Moreover, as will be discussed further, while many aspects of USMCA are better than the alternative, they are still not overwhelmingly positive, particularly when compared with NAFTA. The ‘6/16’ year structure for potential re-negotiation is better than the five year forced negotiation threat, but does not eliminate uncertainty over all investment horizons. So, it is conceivable that some ‘scarring’ of investment may have resulted from the past year’s events, and, relative to NAFTA, USMCA is unlikely to incent the same (or more) investment going forward.
Still, even if the potential for scarring means that the addition of the full half-point lift to GDP by the Bank of Canada may be optimistic, an upgrade to the outlook appears likely. At the upper end, this could be enough to move the Bank of Canada’s growth forecast to as high as 2.4% for 2019 (Chart 2).6 Again, with U.S.-centered trade uncertainty far from resolved, and the past year’s events in mind, this would be a best-case scenario. But at least some upgrade is likely, and the balance of risks around the outlook have shifted. We expect this, together with near term economic growth that is exceeding their expectations, to translate into a slightly more hawkish tone from the Bank of Canada to accompany a likely hike of its policy interest rate later this month. As discussed in our initial commentary, the economic fundamentals suggest that there is now a greater probability of three more rate hikes next year (we currently assume two hikes).
We are not alone in this view. Markets sent the loonie rallying to about 78 U.S. cents in the wake of the agreement. Although it has since pulled back due to strength in the greenback, the Canadian dollar has strengthened against other major currencies since USMCA was announced. If the U.S. dollar loses some of its lustre, the loonie could reach its fair value of 80 cents in the coming months. Similarly, futures markets went from pricing in two rate hikes in 2019 with virtually no likelihood of a third, to a roughly 40% pricing of three hikes next year.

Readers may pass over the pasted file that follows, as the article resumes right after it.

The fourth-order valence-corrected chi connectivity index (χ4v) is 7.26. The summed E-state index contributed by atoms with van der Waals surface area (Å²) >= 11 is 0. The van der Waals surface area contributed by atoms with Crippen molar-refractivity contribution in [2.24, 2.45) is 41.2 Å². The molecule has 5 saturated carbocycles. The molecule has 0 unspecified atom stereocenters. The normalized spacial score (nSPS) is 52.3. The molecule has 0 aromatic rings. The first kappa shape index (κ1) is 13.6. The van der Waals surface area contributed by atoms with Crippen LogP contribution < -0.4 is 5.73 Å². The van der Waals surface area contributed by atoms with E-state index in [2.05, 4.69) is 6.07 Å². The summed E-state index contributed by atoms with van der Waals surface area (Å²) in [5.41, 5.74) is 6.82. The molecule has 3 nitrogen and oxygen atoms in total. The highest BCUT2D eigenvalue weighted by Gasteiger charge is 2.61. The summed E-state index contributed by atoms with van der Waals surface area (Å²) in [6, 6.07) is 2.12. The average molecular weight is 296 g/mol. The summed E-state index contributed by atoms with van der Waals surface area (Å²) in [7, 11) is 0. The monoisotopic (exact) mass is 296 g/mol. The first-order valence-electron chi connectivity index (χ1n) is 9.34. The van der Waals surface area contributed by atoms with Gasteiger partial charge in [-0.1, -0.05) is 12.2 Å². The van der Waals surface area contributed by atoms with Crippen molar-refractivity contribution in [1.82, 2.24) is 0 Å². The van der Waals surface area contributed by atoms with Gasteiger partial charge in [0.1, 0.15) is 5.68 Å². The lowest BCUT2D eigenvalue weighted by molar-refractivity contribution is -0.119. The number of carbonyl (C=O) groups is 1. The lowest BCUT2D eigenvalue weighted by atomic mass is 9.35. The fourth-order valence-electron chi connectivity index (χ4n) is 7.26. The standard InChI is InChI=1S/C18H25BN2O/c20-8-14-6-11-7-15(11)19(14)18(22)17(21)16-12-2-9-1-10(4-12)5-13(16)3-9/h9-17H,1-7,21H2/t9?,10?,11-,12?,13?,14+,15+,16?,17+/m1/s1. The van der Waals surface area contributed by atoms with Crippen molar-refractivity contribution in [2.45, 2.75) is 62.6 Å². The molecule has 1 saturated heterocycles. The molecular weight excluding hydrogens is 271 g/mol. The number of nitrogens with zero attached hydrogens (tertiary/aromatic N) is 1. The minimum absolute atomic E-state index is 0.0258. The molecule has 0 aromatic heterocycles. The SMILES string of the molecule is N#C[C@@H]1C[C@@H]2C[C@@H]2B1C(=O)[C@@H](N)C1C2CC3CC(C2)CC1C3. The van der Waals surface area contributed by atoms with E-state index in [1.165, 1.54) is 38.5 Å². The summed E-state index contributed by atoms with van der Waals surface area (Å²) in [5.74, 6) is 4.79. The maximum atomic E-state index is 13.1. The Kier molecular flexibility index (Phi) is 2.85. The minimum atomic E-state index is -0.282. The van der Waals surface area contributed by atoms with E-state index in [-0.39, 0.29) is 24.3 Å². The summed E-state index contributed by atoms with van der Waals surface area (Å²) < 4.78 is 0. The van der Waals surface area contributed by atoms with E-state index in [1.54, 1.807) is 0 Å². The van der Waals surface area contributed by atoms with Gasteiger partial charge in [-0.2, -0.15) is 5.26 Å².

Three areas dominated headlines during negotiations: the auto sector, the dairy sector, and dispute resolution. On the first, the template of the U.S.-Mexican bilateral agreement reached this summer has been extended to cover Canada. Local content requirements will be higher, at about 75% of a vehicle (versus roughly 63% before). There are also requirements regarding wages paid in production plants (40% of content must come from plants paying at least $16/hour) and sourcing of raw metals (70% must come from partner countries). These new rules will be phased in over a few years. Neither of these requirements seems to be a major challenge for the Canadian auto industry in its current form, although proving that products meet all of these requirements may be time consuming. Also matching earlier precedent is the introduction of a quota for Canadian auto products entering the U.S., a discouraging development on its face. Fortunately, the devil is in the details here as well, in a positive way. Based on U.S. documents, the quota will apply only to products that do not conform to the new requirements, and guarantees a relatively low tariff of 2.5% for non-conforming products up to this cap. What’s more, with the quota set at 40% above current levels, it will likely be some time before this becomes a significant issue (Chart 3) even if all production is non-conforming (again, indications are that by and large, Canadian production already meets the new requirements).
On the highly contentious dairy sector, it appears that Canadian agreements with Europe and Asian economies (CETA and CPTPP) are the lodestars. Approximately 3.6% of the Canadian market will be opened up, and other fig leaves are on offer. Changes to product classifications – notably the Class 7 product pricing system, the seeming source of ire related to ‘ultrafiltered’ milk and other industrial products – will be rolled back, re-opening the door for American producers.